2. Hey Emilynn,

    I cannot thank you enough for making the time and reading my article. Comments like these are what keep me going. They mean a lot. Thanks again. Completely agree with your remarks. The analysis seems to be spot-on, re Ellie and the lipstick and other points about Dean. Re the second paragraph, you are right again. My bad. I recapped the entire series together and missed out on Dakota being called Duke. Apologies for that. Hahaha, the last line is absolute gold!
    You seem like an interesting person. 🙂
    Hopefully, you liked the show too.


  3. Thank you! You did a great job recapping this episode, but I gotta say I enjoyed reading about your overall thoughts/feelings/impressions in “The Episode Review” even more. You had some great insights that made me want to go back and re-examine everything. I particularly liked what you said about the idea of the unreliable narrator and Dean as an anti-hero. I had not yet thought of it in those terms, but I totally agree that he is definitely going to do more harm than good to his family, despite his “good” intentions and mentioning several times his specific desire to keep his family safe. I put “good” in quotation marks because while he is clearly telling himself that he is only doing what is best for his family, you don’t have to look too hard to find an ulterior self-serving motive behind a lot of his actions. For example, when he gets mad at Ellie over the lipstick, he tries to make it seem like his only concern is for his daughter and that he doesn’t want her growing up too fast or for her to be overly sexualized as she’s still just 15-16 years old. However, not only is his anger WAY too harsh and totally disproportionate to the situation- a 15 year old girl putting on a little lipstick does not warrant anywhere near the level of aggression he displays – I’m absolutely certain that it is way more about his own fears and shortcomings than it is about keeping Ellie safe. He wants her to remain a little girl and he doesn’t know how to adjust to her becoming a woman and it’s stirring up a whole bunch of uncomfortable emotions in him, but instead of 1) being honest with himself and his wife and kids, 2) facing his fears and challenges head on like a man, and 3) working together with his family towards a solution that will likely require a good deal of compromising on his part, he goes into a fit of rage over half a tube of used lipstick.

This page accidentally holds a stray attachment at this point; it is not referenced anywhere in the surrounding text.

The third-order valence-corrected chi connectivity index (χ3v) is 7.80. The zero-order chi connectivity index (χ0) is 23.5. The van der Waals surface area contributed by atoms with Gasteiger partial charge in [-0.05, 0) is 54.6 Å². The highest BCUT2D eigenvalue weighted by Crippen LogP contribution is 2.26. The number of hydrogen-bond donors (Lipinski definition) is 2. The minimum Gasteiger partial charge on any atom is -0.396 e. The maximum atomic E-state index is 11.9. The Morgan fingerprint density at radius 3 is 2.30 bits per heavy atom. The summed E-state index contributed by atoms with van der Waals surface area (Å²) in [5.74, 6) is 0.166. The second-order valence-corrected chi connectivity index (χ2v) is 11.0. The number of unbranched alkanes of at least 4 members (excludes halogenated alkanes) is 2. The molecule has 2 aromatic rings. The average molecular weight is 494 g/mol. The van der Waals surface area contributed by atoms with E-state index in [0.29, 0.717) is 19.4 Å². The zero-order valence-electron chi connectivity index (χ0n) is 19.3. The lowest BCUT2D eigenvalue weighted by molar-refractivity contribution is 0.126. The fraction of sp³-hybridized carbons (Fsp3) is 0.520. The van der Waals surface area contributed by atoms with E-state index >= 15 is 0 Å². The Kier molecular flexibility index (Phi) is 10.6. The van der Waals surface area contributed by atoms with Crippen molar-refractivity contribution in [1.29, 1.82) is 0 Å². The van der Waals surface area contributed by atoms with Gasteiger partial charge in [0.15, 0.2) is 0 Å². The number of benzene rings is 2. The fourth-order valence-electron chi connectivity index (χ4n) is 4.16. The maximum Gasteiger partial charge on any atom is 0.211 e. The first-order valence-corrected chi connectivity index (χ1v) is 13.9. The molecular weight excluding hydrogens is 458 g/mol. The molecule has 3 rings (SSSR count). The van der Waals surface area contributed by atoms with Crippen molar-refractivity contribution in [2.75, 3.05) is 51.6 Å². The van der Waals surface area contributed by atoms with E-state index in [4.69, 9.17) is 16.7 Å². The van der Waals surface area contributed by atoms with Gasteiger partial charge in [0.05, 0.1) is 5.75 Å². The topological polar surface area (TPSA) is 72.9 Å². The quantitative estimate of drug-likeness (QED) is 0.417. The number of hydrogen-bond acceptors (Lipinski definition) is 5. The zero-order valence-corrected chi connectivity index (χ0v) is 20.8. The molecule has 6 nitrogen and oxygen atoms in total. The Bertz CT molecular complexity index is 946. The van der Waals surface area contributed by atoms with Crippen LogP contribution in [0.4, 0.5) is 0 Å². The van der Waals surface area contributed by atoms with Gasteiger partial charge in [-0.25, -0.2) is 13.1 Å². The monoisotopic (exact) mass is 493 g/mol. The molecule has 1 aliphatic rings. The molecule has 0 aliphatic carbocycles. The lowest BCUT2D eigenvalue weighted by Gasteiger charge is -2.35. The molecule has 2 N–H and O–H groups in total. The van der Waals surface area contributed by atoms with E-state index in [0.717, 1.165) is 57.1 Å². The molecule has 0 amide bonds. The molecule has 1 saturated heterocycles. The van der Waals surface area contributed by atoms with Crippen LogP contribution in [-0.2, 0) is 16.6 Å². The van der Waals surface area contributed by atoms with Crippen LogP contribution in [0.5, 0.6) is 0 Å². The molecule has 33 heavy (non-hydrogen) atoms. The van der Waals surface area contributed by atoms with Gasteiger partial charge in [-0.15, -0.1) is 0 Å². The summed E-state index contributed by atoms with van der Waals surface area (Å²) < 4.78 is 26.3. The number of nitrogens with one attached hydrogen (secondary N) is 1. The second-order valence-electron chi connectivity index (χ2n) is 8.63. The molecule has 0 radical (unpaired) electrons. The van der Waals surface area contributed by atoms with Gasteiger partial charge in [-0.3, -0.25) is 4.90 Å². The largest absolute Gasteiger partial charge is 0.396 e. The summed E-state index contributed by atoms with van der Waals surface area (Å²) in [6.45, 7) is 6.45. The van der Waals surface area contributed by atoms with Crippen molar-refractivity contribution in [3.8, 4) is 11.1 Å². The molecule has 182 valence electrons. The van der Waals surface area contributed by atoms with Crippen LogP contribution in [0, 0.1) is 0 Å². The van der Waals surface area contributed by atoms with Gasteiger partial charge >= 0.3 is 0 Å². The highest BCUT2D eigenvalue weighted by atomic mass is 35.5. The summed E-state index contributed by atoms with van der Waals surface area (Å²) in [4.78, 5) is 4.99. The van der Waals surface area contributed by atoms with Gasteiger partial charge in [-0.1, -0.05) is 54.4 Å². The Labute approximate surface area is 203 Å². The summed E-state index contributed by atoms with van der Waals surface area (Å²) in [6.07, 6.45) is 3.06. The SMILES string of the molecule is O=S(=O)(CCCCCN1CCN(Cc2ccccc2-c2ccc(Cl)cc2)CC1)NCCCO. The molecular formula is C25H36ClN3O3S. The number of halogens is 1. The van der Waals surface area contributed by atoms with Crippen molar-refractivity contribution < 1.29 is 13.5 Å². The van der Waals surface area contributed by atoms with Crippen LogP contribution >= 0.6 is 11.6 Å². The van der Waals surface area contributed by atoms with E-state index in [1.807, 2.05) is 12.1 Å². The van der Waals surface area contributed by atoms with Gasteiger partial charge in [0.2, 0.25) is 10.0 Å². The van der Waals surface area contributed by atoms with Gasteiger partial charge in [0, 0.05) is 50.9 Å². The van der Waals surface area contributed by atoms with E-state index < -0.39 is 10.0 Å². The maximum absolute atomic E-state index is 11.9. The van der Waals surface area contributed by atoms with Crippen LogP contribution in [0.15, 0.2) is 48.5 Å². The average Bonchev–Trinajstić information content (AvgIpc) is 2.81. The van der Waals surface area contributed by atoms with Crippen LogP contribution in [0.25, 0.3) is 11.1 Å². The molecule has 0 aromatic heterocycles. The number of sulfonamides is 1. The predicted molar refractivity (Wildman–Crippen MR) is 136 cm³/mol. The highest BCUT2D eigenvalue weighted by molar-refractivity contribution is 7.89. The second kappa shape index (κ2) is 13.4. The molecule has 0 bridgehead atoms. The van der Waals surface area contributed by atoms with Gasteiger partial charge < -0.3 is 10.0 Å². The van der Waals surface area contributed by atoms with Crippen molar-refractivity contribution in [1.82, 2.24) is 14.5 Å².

Anyway, thanks for sharing your review and your thoughts and another big thank you for listening to mine. Real quick before I submit this, though, there are a couple of relatively small things I noticed when I read this that I think are inaccurate, and while they certainly aren’t huge or anything, to me they are significant enough to that if someone noticed something like it in something I wrote, I’d want them to tell me so I could edit it. I definitely do not mean any offense at all and I hope you don’t take it that way. First, the young guy that runs the security company and has a budding relationship with the daughter…his name is definitely Dakota. You call him Duke in at least 2 places I saw. At first I was racking my brain trying to remember who Duke was lol! Second, right after you say that Mitchell and Mo are dead, it says “the former killed himself first and then murdered his wife”. I had to re-read that sentence a couple times because I think you meant to say the opposite, it doesn’t make sense the way it it. He can’t possibly have killed himself first THEN killed his wife. He’d have been dead! Can’t kill anyone if you’re dead. I think it should say “the former murdered his wife and then killed himself”. Ok, that’s it! I apologize if I seem like the grammar police….not my intention. But, after all, what did we just learn about good intentions??